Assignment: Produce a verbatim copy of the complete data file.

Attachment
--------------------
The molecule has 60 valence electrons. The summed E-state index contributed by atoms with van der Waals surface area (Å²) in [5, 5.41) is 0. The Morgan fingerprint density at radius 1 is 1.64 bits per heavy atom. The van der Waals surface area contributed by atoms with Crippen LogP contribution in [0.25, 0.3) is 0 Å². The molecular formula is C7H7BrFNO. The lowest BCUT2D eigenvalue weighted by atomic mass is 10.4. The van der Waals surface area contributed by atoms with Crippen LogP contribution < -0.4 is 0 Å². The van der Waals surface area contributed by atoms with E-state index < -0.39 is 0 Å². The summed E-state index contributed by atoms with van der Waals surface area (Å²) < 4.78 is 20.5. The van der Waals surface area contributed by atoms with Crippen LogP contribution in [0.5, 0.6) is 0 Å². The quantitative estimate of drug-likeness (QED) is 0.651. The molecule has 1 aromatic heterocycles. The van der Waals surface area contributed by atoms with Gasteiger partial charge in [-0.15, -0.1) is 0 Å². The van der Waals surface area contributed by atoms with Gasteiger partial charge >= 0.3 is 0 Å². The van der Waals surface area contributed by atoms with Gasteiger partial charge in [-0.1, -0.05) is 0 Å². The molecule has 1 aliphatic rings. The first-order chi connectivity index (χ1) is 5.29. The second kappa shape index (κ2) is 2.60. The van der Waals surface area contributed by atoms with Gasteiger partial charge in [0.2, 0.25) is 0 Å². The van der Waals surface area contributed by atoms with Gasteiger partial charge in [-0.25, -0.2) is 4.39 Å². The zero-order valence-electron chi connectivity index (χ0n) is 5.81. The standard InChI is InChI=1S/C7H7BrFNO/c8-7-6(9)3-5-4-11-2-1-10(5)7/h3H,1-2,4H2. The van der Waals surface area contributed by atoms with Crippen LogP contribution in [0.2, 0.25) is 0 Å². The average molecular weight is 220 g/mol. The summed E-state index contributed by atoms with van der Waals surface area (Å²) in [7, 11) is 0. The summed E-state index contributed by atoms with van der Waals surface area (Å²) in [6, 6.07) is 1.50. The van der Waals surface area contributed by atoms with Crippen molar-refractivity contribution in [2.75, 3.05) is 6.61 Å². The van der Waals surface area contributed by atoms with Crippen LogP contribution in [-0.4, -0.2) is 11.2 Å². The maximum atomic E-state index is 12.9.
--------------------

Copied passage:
The molecule has 60 valence electrons. The summed E-state index contributed by atoms with van der Waals surface area (Å²) in [5, 5.41) is 0. The Morgan fingerprint density at radius 1 is 1.64 bits per heavy atom. The van der Waals surface area contributed by atoms with Crippen LogP contribution in [0.25, 0.3) is 0 Å². The molecular formula is C7H7BrFNO. The lowest BCUT2D eigenvalue weighted by atomic mass is 10.4. The van der Waals surface area contributed by atoms with Crippen LogP contribution < -0.4 is 0 Å². The van der Waals surface area contributed by atoms with E-state index < -0.39 is 0 Å². The summed E-state index contributed by atoms with van der Waals surface area (Å²) < 4.78 is 20.5. The van der Waals surface area contributed by atoms with Crippen LogP contribution in [0.5, 0.6) is 0 Å². The quantitative estimate of drug-likeness (QED) is 0.651. The molecule has 1 aromatic heterocycles. The van der Waals surface area contributed by atoms with Gasteiger partial charge in [-0.15, -0.1) is 0 Å². The van der Waals surface area contributed by atoms with Gasteiger partial charge >= 0.3 is 0 Å². The van der Waals surface area contributed by atoms with Gasteiger partial charge in [-0.1, -0.05) is 0 Å². The molecule has 1 aliphatic rings. The first-order chi connectivity index (χ1) is 5.29. The second kappa shape index (κ2) is 2.60. The van der Waals surface area contributed by atoms with Gasteiger partial charge in [0.2, 0.25) is 0 Å². The van der Waals surface area contributed by atoms with Gasteiger partial charge in [-0.25, -0.2) is 4.39 Å². The zero-order valence-electron chi connectivity index (χ0n) is 5.81. The standard InChI is InChI=1S/C7H7BrFNO/c8-7-6(9)3-5-4-11-2-1-10(5)7/h3H,1-2,4H2. The van der Waals surface area contributed by atoms with Crippen LogP contribution in [0.2, 0.25) is 0 Å². The average molecular weight is 220 g/mol. The summed E-state index contributed by atoms with van der Waals surface area (Å²) in [7, 11) is 0. The summed E-state index contributed by atoms with van der Waals surface area (Å²) in [6, 6.07) is 1.50. The van der Waals surface area contributed by atoms with Crippen molar-refractivity contribution in [2.75, 3.05) is 6.61 Å². The van der Waals surface area contributed by atoms with Crippen LogP contribution in [-0.4, -0.2) is 11.2 Å². The maximum atomic E-state index is 12.9.